Bug Tracker

Ticket #11060 (closed enhancement: duplicate)

Opened 3 years ago

Last modified 17 months ago

Proposal to change the design of .data() slightly

Reported by: latchkey@… Owned by:
Priority: undecided Milestone: None
Component: unfiled Version: 1.7.1
Keywords: Cc:
Blocking: Blocked by:

Description

Dear jQuery experts and my mentors:

I know that this has been brought up multiple times in other ways, but I'm going to bring it up again, in hopefully a different way, so please be kind enough to hear me out.

Suppose you have this:

.data('foo', 'bar')

.data('foo') === 'bar'

Ok, no big deal. String in, string out.

.data('ack', 1.400)

.data('ack') === 1.4

Yes, I'm well aware that putting a float will return me a float, who's value will lose the precision of the two 0's. That is fine, no big deal.

The issue I'm having with .data is when the values of data are assigned from an element in the DOM like this:

<button data-id="1.400"></button>

data('id') === 1.4 (the float, instead of the string 1.400)

What I would like to propose is that:

#1. .data() be changed to always return the same type of what goes into data() #2. make what goes into data(), from elements, always be a string since you can't really assume what the type is or assume that you are doing a conversion here.

This will do four major things:

#1. not break existing code. we can't have that. #2. negate the need to use attr() to retrieve the unmolested value of data() from elements. #3. prevent me from having to write everything as data-id="'1.400'" (using single quotes). this is arguably very error prone. #4. remove a potentially bug inducing bit of design. if i suddenly decide to change my id from an integer to a float (this happened recently, so that is what brought this up, so i know it is a real world issue).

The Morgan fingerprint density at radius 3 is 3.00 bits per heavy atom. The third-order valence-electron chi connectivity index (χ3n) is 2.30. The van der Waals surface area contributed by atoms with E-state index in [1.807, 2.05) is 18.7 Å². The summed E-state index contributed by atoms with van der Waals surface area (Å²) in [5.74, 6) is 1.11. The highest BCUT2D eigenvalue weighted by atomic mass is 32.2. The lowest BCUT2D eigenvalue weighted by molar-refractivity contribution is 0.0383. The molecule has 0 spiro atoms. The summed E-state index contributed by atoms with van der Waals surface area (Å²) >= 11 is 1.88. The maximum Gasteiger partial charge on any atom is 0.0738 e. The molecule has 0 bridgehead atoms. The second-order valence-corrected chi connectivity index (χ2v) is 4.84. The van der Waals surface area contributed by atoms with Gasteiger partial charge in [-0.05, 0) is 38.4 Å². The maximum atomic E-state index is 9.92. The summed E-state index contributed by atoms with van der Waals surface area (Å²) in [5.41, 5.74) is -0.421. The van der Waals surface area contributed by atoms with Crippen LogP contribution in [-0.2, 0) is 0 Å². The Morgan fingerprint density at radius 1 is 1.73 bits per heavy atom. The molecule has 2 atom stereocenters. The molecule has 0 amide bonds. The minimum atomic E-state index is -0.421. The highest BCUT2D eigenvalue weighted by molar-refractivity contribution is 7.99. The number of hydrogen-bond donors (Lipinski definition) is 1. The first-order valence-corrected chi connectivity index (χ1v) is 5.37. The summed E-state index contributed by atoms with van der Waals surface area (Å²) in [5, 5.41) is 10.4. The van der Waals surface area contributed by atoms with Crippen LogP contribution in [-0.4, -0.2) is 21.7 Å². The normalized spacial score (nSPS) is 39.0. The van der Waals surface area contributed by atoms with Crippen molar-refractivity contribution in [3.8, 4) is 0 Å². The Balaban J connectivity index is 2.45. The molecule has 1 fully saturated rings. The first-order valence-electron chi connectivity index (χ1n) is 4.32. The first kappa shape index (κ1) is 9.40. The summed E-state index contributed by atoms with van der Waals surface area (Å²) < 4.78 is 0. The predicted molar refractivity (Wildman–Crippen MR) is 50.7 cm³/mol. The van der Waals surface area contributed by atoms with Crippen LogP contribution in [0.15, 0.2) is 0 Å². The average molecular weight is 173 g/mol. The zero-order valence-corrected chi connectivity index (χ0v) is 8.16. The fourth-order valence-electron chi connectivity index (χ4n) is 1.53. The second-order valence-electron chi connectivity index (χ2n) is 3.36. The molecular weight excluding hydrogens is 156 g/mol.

Again, I thank you for your time and patience and understanding.

Change History

comment:1 Changed 3 years ago by dmethvin

  • Status changed from new to closed
  • Resolution set to duplicate

comment:2 Changed 3 years ago by dmethvin

Duplicate of #7579.

comment:3 Changed 2 years ago by anonymous

This seems ok to you?

 http://jsfiddle.net/rKnFu/

I'm trying to store a number as hex, but jquery assumes I really meant exponential notation? WTF?

comment:4 Changed 2 years ago by rwaldron

Use attr()

comment:5 Changed 2 years ago by jeremy.lecour@…

I'm honestly not trolling here, but this is pretty much like what PHP does ; automatic type-guessing without a proper way to tell it how to do it. IMHO it's bad

At least in JSON we have a syntax to indicate the type.

I'd like to have .data() to always return a string and have convenient helpers to easily/manually change the type if needed.

Using .attr() is a good replacement for .data() in many cases, especially if you want a read/write behavior and expect to reflect the value in the "real" html attribute. But some times, you want the benefit of .data(), but this type mess.

comment:6 Changed 2 years ago by dmethvin

I'd like to have .data() to always return a string and have convenient helpers to easily/manually change the type if needed.

You mean if someone set a Boolean using .data("visited", false) we would return the string "false" for .data("visited")? Go think about the havoc that would cause to existing code.

comment:7 Changed 2 years ago by latchkey

As the submitter of this ticket, I do NOT agree with what Jeremy just said.

I think that .data() should *always* return what you put into it. But, any element attribute which was written in HTML, not via JS dom manipulation, ie: <div data-foo="">, should return String since casting is dangerous and unreliable in this case. There is no type information that can be assumed, other than String, and existing behavior cannot work correctly for all cases.

fyi, my blog posting on this has received over 10k views. This is clearly an issue for a lot of people. It would be good if the JQuery community took it more seriously, but I'm not holding my breath.